By Mohammed Fahad al-Harthi
11 February 2015
What has happened to the Arab world? If looked at objectively, it appears that people here have become numb to the images of wanton destruction, death and bombings served up to them daily on news channels.
People’s lives are now measured in numbers by media houses — the more people killed, the bigger the story. We receive this type of news with disturbing coldness, as if nothing had happened.
It is also clear that many have become indifferent to the news because they are busy dealing with the pressures of daily life and trying to make a living. In this state of mind, and even though they could easily have been the victims, they regard events around them with a kind of suspended belief. It is as if they are watching a work of fiction.
There was a bizarre reaction recently to the ugly murder of Jordanian pilot Maaz al-Kasasbeh by members of ISIS. There seemed to be a greater uproar over the way he was killed, rather than the murder itself, which was treated as if it were the norm. The video went viral, much like a scene from the latest Hollywood blockbuster.
The hard and bitter reality is that the Arab world faces an alarming future, beset as it is by militias, wars, gangs and failed states. How has this happened and when will it end? Putting aside conspiracy theories for the moment, we know that the failure by many states to achieve economic and political development has led to this current malaise. Many Arabs are deeply negative, have lost their way and are only concerned with their immediate problems and needs.
The despair, despondency and hopelessness many feel today is similar to “shell shock,” a term first coined during World War I to describe the trauma experienced by soldiers who had been subjected to constant killings and bombardment. They would typically feel apathetic and alienated from their social surroundings.
This is what we are seeing in our communities today, making it difficult for people to seek change and reject negative phenomena. This is particularly problematic because community action is vital to oppose the rising tide of threats, extremism and takfirist ideas were are now witnessing.
Calling For Moderation
They are needed to ensure that voices calling for moderation and peaceful coexistence are not drowned out by those seeking division and destruction. It is a sad fact that those seeking a decent life and safe future, the very people needed to develop our nations, are the first victims of extremists.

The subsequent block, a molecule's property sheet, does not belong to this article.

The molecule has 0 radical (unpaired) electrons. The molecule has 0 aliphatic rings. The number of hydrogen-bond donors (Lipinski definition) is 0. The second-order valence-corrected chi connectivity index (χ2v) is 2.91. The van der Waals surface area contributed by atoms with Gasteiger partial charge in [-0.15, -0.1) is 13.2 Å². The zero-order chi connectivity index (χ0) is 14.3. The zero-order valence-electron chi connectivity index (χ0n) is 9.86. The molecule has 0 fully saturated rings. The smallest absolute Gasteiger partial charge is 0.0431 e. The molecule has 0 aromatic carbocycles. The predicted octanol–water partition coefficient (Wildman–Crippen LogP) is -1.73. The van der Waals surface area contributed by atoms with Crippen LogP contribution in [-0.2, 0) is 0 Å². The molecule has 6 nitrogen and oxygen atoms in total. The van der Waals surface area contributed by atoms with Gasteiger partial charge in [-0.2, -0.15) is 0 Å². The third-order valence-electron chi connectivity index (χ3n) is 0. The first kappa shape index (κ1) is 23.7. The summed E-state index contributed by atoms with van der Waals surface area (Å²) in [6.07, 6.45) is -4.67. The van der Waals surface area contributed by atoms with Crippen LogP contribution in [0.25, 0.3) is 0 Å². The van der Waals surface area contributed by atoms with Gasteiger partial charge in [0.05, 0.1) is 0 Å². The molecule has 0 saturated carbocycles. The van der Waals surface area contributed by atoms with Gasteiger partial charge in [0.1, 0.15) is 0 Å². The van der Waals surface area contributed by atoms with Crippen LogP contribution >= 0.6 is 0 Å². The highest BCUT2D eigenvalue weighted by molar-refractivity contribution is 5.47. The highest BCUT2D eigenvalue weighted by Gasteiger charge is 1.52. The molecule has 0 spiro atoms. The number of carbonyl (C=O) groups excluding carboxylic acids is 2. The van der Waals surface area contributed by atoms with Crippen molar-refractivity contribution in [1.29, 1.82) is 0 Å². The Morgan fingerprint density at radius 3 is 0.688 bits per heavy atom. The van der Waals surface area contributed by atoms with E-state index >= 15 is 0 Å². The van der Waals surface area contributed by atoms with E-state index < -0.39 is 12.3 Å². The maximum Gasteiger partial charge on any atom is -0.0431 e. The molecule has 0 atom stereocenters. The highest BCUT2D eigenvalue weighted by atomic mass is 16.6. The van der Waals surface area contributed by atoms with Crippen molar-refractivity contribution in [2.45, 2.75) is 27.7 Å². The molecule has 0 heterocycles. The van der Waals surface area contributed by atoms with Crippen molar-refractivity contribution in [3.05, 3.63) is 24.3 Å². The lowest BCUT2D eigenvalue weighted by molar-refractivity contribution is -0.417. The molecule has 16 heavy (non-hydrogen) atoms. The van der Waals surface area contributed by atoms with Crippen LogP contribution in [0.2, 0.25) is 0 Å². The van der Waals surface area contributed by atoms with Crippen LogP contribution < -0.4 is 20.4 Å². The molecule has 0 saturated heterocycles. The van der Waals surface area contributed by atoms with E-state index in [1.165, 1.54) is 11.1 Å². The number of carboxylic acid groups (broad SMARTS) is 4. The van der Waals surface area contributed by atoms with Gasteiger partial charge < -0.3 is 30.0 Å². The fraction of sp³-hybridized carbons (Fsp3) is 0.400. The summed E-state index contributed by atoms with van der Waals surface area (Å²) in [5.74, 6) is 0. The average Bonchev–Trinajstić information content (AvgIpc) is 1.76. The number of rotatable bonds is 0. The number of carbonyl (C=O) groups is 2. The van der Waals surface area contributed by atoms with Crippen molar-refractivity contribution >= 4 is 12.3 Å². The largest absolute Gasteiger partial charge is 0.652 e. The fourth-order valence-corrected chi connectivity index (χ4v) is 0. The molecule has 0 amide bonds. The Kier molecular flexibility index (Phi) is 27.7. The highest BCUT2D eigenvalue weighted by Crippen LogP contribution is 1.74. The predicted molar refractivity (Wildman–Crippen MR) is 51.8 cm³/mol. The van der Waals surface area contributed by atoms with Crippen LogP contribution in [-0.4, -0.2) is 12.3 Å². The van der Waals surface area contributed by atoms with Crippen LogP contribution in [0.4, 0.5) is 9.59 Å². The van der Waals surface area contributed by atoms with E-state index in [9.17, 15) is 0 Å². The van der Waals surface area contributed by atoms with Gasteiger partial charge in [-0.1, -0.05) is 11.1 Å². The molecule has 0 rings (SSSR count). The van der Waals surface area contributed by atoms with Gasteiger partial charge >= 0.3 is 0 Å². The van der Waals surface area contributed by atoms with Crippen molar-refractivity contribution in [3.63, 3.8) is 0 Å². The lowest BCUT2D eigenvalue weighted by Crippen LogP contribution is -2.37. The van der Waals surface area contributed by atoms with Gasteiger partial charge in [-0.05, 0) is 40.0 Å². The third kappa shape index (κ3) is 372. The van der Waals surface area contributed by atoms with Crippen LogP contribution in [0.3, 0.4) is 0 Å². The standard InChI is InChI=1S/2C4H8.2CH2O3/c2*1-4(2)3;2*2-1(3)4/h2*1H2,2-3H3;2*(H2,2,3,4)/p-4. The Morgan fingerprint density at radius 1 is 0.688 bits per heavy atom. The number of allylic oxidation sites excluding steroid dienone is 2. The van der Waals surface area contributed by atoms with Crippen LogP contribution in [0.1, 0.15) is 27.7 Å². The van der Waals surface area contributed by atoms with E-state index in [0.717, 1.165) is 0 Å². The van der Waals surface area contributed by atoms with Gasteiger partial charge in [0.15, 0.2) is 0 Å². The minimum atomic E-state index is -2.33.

In addition, part of the problem in many Arab countries is this submissiveness to authority, exerted by governments and certain sections of society. There is often pressure from within communities to conform to a certain way of thinking, preventing people from developing their individuality.
Under these conditions of overbearing guardianship, the resulting disconnect between a person’s thinking and actions means that nations are unable to move forward. Ultimately, this stifles creativity and innovation, the lifeblood of all developed societies.
This has happened in Iraq, Libya and Syria, which now have societies characterized by the proliferation of militias and gangs. The political and social repression there is killing the independence, ambitions and ideas of their people.
What is needed more than ever is to admit to the truth of our current existence. We need to recognize that political change is not about officials signing pieces of paper, but for each individual to believe and act to make a difference.
We have to, with all our might, rid ourselves of this herd mentality, of these constant feelings of being victims, and stand up to be counted. It is only in this way that we can advance our societies, to become active agents in shaping our own lives.
Developed communities believe in the importance of individuals. There is a deep respect for public opinion polls, as a means to learn about the needs and aspirations of people. Allowing people to be whoever they are is the first step toward building this new future.
Mohammed Fahad al-Harthi is the editor-in-chief of Sayidaty and al-Jamila magazines. A prominent journalist who worked with Asharq al-Awsat in London and Arab News in KSA, al-Harthi later moved on to establish al-Eqtisadiah newspaper in KSA, in which he rose the position of Editorial Manager. He was appointed editor-in-chief for Arajol magazine in 1997. He won the Gulf Excellence award in 1992.